“Those are all the same thing,” I said, or maybe I just thought it, as she shut the door, leaving me in the darkness. I could say right now that I didn’t mean to poison my father, but, thanks to Freud, the denial doesn’t help my case. I don’t remember wishing him any ill will. And I didn’t know that the thermometer had mercury in it, or that mercury was toxic. In my defense, a quick search of “mercury poisoning thermometer” on Google indicates that such a small amount would be unlikely to cause any harm at all, much less the symptoms my father exhibited that night. It was probably something else that caused his breathing trouble, his intense stomach pain: maybe his habit of saving food in the refrigerator past its expiration date. I’ll never know. In this story, however, the facts matter very little. The items in the room are what endure. The console stereo in the living room with its faux wood exterior, the one that had the top you lifted up to expose a turntable and 8-track player. The wallpaper with the drums and fifes and eagles carrying banners that said “E Pluribus Unum.” Faux colonial mixed with cheap mid-century modern: heavy, dark wood with orange and avocado green flowers. Everywhere were references to other times; the present was a cacophonous if hopeful American mashup. I am sitting at the table with an old thermometer in front of me. I have probably retrieved it from Ernie cookie jar, because my mother had a habit of keeping useless things like rusty keys, shrinky dinks, rosary beads, and old driver’s licenses in there, just in case. She still has it, and every now and then she will let my daughter dump it out and rifle through sets of dice, erasers shaped like fruit, and my father’s NRA card, and these items are so random and so junky I wonder why she keeps them, yet my daughter remains as fascinated as I was. The thermometer was delicate but insistent, as though it wanted to tell a story, and I sat, eyes fixed on the silver liquid inside the glass. Watch it rise and then fall. Dip it a cold drink, then my armpit, then see if it will go up and down. Then watch it break into pieces while tiny balls of mercury land like shiny dewdrops, perfect quicksilver.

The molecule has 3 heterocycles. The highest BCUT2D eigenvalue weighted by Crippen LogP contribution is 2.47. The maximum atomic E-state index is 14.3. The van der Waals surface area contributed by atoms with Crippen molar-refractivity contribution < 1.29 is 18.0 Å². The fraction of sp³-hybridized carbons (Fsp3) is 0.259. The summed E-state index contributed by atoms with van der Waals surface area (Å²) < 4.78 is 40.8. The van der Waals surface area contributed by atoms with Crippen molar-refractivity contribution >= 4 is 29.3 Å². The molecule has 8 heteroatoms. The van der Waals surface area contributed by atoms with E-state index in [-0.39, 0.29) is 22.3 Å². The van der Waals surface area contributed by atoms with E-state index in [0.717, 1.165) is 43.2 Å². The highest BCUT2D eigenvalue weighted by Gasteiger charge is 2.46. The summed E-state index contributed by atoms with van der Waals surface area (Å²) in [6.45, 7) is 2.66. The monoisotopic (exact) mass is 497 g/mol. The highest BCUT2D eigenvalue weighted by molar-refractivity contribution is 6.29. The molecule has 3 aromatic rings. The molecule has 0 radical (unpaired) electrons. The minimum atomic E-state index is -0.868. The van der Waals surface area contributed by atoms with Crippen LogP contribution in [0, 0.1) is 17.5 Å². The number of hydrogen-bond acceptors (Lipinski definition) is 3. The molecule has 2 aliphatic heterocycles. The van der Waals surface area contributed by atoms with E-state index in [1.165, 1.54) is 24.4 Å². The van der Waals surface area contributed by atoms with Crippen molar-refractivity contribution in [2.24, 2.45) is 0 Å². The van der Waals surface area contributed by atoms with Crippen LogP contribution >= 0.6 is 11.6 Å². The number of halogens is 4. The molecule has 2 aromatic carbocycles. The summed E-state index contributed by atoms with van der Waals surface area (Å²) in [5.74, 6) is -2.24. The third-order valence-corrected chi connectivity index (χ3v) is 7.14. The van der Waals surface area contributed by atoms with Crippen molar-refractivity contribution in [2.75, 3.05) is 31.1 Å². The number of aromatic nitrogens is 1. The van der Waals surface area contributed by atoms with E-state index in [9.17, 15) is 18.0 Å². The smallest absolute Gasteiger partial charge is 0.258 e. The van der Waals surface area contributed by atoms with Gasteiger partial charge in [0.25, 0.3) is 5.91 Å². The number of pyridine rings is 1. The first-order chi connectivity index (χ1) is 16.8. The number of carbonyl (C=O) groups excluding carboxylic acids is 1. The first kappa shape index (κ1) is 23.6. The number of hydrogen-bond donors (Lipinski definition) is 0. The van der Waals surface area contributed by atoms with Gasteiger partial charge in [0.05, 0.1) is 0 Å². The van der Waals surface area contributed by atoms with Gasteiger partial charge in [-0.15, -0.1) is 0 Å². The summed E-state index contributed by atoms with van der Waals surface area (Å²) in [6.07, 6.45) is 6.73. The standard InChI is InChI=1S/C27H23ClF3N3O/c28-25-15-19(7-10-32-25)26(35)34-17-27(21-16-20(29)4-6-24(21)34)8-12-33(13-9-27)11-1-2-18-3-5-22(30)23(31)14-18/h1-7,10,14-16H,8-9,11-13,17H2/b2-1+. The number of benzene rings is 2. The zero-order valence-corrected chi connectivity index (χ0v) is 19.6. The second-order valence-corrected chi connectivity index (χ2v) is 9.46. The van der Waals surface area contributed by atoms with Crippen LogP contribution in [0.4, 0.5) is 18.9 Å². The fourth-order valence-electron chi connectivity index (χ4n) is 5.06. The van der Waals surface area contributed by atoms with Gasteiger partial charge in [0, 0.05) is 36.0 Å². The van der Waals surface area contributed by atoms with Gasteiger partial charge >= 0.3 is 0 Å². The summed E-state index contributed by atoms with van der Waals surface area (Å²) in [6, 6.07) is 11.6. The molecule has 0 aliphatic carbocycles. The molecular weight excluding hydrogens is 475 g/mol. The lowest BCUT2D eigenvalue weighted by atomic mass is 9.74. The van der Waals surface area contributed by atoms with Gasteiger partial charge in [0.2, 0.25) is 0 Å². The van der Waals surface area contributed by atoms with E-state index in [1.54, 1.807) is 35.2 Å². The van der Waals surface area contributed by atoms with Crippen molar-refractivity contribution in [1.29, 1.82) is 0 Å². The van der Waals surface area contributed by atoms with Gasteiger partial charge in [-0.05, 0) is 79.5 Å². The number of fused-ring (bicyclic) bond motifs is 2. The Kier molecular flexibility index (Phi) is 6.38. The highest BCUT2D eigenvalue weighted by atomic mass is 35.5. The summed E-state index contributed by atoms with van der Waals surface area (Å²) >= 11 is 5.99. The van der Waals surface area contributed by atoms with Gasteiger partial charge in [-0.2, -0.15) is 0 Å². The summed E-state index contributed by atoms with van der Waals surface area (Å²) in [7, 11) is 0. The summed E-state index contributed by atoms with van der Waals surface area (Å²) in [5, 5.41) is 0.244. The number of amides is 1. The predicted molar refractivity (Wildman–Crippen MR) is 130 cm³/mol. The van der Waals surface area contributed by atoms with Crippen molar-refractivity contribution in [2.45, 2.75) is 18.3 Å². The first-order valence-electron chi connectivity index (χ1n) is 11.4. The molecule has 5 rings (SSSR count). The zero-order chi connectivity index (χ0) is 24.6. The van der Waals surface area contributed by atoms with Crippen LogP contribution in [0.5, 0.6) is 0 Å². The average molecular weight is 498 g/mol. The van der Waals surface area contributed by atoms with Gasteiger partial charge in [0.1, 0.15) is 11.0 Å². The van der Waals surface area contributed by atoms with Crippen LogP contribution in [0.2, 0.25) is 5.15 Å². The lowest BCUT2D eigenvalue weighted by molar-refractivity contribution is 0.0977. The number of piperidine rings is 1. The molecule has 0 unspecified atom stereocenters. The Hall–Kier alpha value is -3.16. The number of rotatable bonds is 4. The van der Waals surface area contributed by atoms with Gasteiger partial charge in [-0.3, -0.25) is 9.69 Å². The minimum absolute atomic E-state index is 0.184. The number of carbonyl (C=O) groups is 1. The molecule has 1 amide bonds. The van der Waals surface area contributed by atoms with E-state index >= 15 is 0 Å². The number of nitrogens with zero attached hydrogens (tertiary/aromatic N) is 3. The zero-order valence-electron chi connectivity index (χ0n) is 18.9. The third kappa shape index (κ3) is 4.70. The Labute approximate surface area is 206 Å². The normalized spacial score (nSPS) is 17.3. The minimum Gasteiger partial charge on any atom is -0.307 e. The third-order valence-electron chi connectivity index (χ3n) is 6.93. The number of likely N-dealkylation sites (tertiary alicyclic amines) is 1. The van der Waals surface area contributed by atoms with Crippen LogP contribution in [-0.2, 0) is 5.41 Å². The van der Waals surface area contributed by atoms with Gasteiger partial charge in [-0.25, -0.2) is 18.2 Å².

That’s where my memory stops, but my mother can still fill in what happened next. My father
wiped the table with a paper towel and then proceeded to peel and eat an orange in that same spot. Had I told him, or had I hidden the evidence? Had he not realized that what he had wiped off the table were beads of mercury? I did not see how something as beautiful as those silver balls, so much like the sugar cookie decorations at Christmastime, could hurt someone. I must have touched them myself, but as it turned out, I stayed well and my father got sick.